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TDK conference 2020

Study of the characteristic of Wets-Nile Virus induced immune response in horses
Piller Pálma - year 5
University of Veterinary Medicine Budapest, Department Animal Breeding, Nutrition and Laboratory Animal Science
Supervisor: Orsolya Fehér


The West Nile Virus (WNV) is a zoonotic arbovirus, which belongs to the genus Flavivirus in the family of Flaviviridae. In addition to WNV, other Flaviviruses have been shown to be present in the geographical region of Hungary, out of them Usutu Virus together with WNV is a member of the Japanese Encephalitis Virus Complex (JEV). WNV causes nervous system disorders, especially in birds, humans and horses, with different frequencies by species. In 2016, an epidemic with a significant number of diseases developed in Hungary, and in 2018, record number of human and equine cases occurred in our country, and WNV became endemic in previously uninfected areas of Europe as well.

In addition to the increased number of infections seen in recent years, protection has become a key point, but in the course of vaccination, we should also pay close attention to immunity from previous latent and symptomatic infections, and to the possibility of cross-reactions within Flaviviruses, especially between JEV complex members. In our study, we would like to answer the question, according to literature notes, whether long-term immunity of Flaviviruses is characteristic in horses after natural infection with WNV. In addition, we tested the presence of antibodies against Usutu Virus (USUV) and Thick-borne Encephalitis Virus (TBEV) in horses infected with WNV.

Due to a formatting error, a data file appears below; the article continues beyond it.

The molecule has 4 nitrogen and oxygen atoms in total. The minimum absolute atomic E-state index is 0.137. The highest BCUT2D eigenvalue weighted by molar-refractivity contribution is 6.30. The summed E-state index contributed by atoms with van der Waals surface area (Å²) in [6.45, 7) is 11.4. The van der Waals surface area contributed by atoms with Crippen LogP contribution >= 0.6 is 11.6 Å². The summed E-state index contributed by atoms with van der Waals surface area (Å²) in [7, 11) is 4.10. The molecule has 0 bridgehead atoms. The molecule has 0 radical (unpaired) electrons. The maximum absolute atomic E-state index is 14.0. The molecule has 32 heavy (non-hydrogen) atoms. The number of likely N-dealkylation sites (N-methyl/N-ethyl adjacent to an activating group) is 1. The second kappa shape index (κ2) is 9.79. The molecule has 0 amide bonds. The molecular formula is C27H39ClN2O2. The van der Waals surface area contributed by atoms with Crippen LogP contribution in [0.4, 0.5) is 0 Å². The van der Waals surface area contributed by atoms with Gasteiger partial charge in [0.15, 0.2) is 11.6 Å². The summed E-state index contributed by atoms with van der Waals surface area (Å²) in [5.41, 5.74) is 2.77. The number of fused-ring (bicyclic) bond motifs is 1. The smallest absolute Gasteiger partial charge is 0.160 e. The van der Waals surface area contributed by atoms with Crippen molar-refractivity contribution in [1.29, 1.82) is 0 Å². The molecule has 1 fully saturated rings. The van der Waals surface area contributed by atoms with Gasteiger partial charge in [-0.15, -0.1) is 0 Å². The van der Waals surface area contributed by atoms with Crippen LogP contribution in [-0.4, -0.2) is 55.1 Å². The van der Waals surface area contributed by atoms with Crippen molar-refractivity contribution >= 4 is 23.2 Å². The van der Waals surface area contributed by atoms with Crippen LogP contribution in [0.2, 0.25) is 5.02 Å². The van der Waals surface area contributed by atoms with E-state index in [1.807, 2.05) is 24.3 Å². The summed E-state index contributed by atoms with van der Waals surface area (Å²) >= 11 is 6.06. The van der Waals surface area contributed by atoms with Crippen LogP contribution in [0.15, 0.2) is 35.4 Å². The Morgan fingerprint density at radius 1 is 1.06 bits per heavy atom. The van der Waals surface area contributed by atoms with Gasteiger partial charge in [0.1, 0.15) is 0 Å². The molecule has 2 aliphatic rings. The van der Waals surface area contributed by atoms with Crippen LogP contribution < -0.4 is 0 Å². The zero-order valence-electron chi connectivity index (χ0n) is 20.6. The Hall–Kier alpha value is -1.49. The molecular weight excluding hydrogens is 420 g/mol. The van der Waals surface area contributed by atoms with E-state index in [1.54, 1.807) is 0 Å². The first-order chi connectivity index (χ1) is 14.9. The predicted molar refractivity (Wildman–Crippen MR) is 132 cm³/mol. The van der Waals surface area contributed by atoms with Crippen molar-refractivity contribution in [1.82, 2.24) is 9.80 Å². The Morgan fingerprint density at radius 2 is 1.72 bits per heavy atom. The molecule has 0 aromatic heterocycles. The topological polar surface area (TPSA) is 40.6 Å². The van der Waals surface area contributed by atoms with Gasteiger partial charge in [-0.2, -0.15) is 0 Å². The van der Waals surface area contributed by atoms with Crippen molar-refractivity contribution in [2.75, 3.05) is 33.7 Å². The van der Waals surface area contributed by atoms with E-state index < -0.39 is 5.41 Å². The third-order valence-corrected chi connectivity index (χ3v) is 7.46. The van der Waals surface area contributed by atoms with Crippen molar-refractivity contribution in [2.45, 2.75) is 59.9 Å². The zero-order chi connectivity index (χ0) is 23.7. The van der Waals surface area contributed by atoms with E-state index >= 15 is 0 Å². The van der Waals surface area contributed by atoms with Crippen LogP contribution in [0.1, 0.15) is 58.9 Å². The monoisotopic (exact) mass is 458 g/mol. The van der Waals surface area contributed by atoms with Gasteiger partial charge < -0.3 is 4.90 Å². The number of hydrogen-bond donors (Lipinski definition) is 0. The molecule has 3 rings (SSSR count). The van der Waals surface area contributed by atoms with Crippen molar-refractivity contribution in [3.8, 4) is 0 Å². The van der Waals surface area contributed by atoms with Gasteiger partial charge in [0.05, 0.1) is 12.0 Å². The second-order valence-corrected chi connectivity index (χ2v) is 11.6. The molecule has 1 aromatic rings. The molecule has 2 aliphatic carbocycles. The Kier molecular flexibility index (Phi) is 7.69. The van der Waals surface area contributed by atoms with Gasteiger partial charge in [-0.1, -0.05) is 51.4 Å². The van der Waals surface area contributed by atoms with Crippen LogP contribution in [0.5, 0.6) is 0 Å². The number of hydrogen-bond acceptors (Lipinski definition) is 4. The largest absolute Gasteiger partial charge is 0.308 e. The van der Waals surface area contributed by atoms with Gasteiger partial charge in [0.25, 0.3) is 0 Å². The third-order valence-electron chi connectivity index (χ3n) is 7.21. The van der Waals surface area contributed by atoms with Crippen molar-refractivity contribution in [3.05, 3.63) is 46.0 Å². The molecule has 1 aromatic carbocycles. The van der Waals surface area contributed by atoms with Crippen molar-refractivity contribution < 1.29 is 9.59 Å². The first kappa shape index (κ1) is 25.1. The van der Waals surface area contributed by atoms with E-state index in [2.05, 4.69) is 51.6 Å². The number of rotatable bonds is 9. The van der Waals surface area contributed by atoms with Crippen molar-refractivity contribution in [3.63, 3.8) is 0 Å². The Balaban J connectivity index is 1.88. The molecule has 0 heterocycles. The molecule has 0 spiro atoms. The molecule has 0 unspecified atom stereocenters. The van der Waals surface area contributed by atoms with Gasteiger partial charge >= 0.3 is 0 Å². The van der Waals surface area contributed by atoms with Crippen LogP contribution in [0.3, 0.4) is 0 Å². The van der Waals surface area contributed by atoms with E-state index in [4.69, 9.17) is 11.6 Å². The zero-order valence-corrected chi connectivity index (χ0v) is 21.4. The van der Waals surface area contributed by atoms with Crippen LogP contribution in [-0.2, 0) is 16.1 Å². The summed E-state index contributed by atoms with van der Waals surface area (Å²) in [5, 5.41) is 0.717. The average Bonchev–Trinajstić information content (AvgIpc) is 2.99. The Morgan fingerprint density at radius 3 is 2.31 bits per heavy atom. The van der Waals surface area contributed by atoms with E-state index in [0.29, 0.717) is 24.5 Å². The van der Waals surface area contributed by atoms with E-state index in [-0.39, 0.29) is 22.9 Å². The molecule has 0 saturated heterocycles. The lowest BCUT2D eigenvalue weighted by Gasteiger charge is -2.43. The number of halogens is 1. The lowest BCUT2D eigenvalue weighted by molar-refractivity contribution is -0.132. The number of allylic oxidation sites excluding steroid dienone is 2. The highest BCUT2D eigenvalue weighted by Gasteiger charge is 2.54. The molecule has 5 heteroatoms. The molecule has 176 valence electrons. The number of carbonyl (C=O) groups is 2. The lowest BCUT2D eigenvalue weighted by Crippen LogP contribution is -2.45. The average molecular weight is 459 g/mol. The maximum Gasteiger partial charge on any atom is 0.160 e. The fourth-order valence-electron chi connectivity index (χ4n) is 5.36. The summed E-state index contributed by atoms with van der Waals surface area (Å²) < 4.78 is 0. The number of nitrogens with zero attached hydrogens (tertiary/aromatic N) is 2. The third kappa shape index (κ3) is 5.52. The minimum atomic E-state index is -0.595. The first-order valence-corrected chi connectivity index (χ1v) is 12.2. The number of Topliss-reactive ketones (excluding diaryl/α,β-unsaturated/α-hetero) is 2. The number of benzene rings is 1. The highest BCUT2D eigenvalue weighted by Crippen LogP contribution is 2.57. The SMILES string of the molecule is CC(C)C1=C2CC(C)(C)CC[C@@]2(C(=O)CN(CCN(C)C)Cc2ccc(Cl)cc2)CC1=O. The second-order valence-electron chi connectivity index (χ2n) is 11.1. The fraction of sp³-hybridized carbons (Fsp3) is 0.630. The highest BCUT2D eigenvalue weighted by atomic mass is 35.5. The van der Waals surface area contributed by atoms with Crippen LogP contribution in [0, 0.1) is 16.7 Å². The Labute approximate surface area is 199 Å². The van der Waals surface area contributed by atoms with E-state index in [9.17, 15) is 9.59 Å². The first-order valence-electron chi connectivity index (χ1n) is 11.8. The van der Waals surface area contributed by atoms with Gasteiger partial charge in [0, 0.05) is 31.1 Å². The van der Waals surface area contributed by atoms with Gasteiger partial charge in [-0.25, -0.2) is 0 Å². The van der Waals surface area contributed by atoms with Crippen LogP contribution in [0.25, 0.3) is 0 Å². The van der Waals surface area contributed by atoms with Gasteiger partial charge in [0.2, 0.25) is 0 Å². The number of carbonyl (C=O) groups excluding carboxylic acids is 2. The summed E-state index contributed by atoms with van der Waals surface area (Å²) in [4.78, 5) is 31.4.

A total of 21 horses with acute neurological symptoms were included in our study. These horses were tested positive for WNV during the officially performed IgM ELISA test between 2008 and 2019, thus the disease was diagnosed. In our research the samples were first subjected to WNV IgG ELISA test, and then in virus neutralization (VN) assays we measured accurate titers to WNV, and against USUV and TBEV, which viruses also belong to Flaviviruses.

Only one horse was tested negative on IgG ELISA, and since this assay shows total antibody levels, the negative horse was not tested further. All of the 20 horses, which were positive for the preliminary IgG ELISA test also showed positive titers during virus neutralization. WNV VN titer values ranged from 1:45 to 1:1024. In the majority of cases, titers of 1:128 and 1:724 were measured, these titers occurred in 20-20% of the cases.

We have measured a positive 1:23 titer against Tick-borne Encephalitis Virus in one horse, while in the VN studies for Usutu Virus we obtained low, but positive 1:2 and 1:4 titer results in several samples. In these cases, we assume the formation of a cross-reaction characteristic of Flaviviruses following WNV-induced disease, since significantly higher WNV titer values were measured in all cases.

From our results, we can conclude that horses with proven WNV induced neurological disease have long-term immunity, but further studies are needed to determine accurately the length and characteristics of WNV induced immunity.

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